Based on Lee Strong’s comments the “Seven Worlds” would be
1.) Venus
2.) Earth including Pellucidar
3.) Moon
4.) Mars
5.) Phobos
6.) Jupiter
7.) Poloda

But there are additional worlds in the ERB-universe.  “Beyond the Farthest Star” laid the groundwork for many worlds and adventures in the Polodian system.  Lee Strong also pointed out a reference, by Ras Thavas, to life on Mercury a.k.a. Rasoom (see “Mastermind of Mars”).    Using world definition W2.0 each lost city in Africa could be considered its own world.  Therefore when counting worlds in all of ERB’s works we could easily exceed seven had Mr. Burroughs continued to write.

David Critchfield, author of “The Gilak’s Guide to Pellucidar” responded:
I don’t agree with Lee’s theory because Burroughs’ title for the story was BACK TO THE STONE AGE: A ROMANCE OF THE INNER WORLD. It was a magazine editor that probably came up with SEVEN WORLDS TO CONQUER without giving it much thought.

Therefore,  the phrase “Seven Worlds” applies only to “Back to the Stone Age” and not to a “Grand Scheme” encompassing the entire universe of ERB’s worlds as described in the “Theory of Worlds”.   Thus Barsoom, Poloda, and anything outside of Pellucidar will be excluded from consideration in this paper.

5.) THEORY OF LANDS VISITED – (Back to the Stone Age)

The January 2018 email from David Critchfield describes the “Theory of Lands Visited”:

I suppose one could take a literal meaning of the seven worlds as those lands that von Horst did conquer or escape from. In order:
1. Trodon’s nest
2. Forest of Death
3. The underground lair of the Gorbuses
4. Basti
5. Ja-ru (home of mammoth-men)
6. Bison-men
7. Lo-har
The list provided by Mr. Critchfield echoed my first thoughts by presenting the seven principle locations or lands visited in Back to the Stone Age.    But that doesn’t seem to be enough.

The Lands Visited theory omits significant accomplishments that transcended a geographic location.  To understand why people do what they do, we now turn to a theory from psychology.

6.) HIERARCHY OF NEEDS – (Explained)

Developed by psychologist Abraham H. Maslow in 1943, the original Hierarchy of Needs described five tiers or levels of growth and achievement that a person may strive for in life.  Maslow’s work is useful in explaining human motivation and behavior.  For example, when hungry or thirsty one seeks food and drink or when caught out in the elements one seeks shelter and security.  Satisfying the need for food and the need for shelter are the first two levels on the Hierarchy of Needs.

According to Maslow’s theory, human behavior is motivated by having to fulfill a need.

From Simply Psychology at
Maslow's [original] hierarchy of needs is a motivational theory in psychology comprising a five-level model of human needs, often depicted as hierarchical levels within a pyramid.
Maslow (1943, 1954) stated that people are motivated to achieve certain needs and that some needs take precedence over others. Our most basic need is for physical survival, and this will be the first thing that motivates our behavior. Once that level is fulfilled the next level up is what motivates us, and so on.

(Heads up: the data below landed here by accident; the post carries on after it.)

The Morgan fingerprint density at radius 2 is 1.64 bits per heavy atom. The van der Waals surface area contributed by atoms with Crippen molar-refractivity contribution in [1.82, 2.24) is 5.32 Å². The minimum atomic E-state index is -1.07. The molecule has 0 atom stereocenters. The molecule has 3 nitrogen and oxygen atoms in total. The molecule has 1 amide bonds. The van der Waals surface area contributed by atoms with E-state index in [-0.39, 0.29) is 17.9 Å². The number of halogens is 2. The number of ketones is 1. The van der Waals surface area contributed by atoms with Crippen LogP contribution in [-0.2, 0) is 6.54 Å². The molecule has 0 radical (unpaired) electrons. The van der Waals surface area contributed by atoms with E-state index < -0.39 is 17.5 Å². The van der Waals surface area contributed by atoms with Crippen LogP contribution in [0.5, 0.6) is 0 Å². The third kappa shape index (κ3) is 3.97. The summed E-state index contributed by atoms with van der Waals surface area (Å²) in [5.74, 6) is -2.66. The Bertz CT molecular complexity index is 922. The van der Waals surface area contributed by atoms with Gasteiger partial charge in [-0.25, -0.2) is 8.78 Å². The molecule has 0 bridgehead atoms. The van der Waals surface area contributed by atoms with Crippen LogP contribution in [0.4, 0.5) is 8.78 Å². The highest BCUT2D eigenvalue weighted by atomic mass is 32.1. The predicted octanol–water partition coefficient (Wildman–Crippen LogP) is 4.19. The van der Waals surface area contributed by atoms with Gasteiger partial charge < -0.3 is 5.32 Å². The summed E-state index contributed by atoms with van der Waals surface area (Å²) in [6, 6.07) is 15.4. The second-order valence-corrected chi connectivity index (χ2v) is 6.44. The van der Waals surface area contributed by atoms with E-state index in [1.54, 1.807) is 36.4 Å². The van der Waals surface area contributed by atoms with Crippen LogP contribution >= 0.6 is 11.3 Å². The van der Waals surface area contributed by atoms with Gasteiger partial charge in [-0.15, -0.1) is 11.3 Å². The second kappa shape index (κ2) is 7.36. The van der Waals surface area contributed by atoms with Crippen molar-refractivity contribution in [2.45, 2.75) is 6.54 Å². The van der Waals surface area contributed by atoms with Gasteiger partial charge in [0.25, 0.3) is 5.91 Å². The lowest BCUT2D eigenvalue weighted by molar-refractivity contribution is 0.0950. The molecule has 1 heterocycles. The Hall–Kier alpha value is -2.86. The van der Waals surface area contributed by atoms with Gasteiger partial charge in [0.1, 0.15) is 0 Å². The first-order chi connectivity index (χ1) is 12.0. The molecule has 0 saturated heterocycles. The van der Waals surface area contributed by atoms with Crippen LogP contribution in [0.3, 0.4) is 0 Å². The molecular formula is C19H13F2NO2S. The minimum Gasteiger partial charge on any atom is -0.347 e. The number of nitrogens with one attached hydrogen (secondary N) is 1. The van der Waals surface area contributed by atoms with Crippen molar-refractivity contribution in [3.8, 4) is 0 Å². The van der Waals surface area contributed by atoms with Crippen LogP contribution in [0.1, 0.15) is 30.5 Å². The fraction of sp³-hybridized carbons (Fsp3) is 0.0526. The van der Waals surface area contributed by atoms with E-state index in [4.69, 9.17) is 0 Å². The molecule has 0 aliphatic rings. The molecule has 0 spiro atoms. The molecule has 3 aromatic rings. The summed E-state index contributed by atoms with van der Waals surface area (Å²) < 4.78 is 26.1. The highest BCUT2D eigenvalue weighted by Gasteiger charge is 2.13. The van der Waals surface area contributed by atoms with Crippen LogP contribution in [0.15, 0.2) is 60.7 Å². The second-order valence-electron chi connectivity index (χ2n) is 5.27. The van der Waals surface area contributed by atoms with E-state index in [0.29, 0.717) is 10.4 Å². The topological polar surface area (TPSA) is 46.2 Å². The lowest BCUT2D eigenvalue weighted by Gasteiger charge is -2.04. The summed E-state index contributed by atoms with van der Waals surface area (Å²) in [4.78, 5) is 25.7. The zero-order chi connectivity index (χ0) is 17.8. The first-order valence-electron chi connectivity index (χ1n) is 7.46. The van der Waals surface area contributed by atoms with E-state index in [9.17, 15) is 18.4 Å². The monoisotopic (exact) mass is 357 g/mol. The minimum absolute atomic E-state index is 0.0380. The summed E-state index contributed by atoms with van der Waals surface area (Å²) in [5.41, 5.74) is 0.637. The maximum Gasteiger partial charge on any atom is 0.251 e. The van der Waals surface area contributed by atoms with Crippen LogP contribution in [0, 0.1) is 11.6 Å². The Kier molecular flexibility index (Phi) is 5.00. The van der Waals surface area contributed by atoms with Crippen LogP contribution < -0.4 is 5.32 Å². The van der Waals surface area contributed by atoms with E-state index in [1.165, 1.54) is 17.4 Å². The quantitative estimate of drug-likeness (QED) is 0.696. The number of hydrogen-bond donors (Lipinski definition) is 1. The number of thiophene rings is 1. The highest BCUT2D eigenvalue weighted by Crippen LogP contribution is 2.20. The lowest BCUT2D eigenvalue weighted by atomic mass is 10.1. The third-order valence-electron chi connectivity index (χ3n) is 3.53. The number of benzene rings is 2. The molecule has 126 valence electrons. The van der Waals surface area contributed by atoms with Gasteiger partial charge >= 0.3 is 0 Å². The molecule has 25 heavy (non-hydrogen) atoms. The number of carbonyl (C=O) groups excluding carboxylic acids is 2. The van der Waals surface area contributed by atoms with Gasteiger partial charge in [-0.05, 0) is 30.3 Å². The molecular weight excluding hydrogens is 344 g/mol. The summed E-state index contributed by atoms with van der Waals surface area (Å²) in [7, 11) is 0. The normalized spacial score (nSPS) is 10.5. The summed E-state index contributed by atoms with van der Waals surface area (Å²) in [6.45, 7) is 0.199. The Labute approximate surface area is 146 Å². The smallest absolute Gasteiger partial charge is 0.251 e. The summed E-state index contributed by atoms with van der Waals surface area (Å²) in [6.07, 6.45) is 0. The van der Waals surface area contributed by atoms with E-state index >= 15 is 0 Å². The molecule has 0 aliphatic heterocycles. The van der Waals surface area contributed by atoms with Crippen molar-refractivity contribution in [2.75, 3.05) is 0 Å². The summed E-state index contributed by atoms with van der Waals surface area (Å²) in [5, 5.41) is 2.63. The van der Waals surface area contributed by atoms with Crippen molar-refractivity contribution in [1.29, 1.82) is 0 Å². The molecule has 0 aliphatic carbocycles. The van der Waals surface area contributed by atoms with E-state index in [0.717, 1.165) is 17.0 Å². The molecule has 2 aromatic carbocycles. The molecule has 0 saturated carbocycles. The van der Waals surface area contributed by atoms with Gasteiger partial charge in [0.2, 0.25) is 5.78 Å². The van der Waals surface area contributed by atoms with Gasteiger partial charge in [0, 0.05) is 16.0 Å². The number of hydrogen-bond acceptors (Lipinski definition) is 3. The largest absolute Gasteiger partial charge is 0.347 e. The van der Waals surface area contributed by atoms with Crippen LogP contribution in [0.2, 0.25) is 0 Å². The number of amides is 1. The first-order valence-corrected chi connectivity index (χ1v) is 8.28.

In the 1970’s researchers identified two more levels, Cognitive and Aesthetic.  In the 1990’s a Transcendence level was added to create an eight level diagram.  These are the levels with some examples as to how they are attained (*).
1. Biological and Physiological needs - air, food, drink, shelter, warmth, sex, sleep, etc.
2. Safety needs - protection from elements, security, order, law, limits, stability, etc.
3. Belongingness and Love needs - work group, family, affection, relationships, etc.
4. Esteem needs - self-esteem, achievement, mastery, independence, status, dominance, prestige, responsibility.
5. Cognitive needs - knowledge, meaning, etc.
6. Aesthetic needs - appreciation and search for beauty, balance, form, etc.
7. Self-Actualization needs - realize potential, self-fulfillment, seek personal growth.
8. Transcendence needs - helping others to achieve self actualization.

Only seven of the eight levels will be used in this discussion.  No evidence was presented in the book that von Horst had reached the eighth level (Transcendence) although he does show potential.   If a sequel was ever written for BSA it would be interesting to see his progress.

For more information on the original five level Hierarchy of Needs

For more information on the newer eight level Hierarchy of Needs:


As stated in a previous section, The Lands Visited theory omits some accomplishments that transcended a geographic location.   The noteworthy accomplishments include
• Adapting a primitive routine for day-to-day life.
• Defend and feed oneself in the primitive world.
• Winning the Head of a Tarag.
• Gaining the love of La-Ja .
• Training of Old White.
•  Freeing slaves.
• Gaining Friendship.
• Becoming the chief of La-Ja’s people in Lo-har.

It would be very easy in a violent world like Pellucidar without friends and surrounded by dangerous creatures to place yourself first above all others then skedaddle back to civilization at the earliest opportunity.  But instead von Horst does help others then elects to stay in Pellucidar.  Each of these accomplishments seems worthy of recognition.
This paper will use the Maslow Hierarchy of Needs, to gauge von Horst’s personal growth as he moves through the events in BSA.  Furthermore each level of the Hierarchy can be considered as a world conquered addressing the question of the “Seven Worlds to Conquer”.

7 – Level 1 - Biological / Physiological Needs - Adapt to a primitive world

Von Horst seems at home in Pellucidar as told in chapter 5, “Into Slavery”: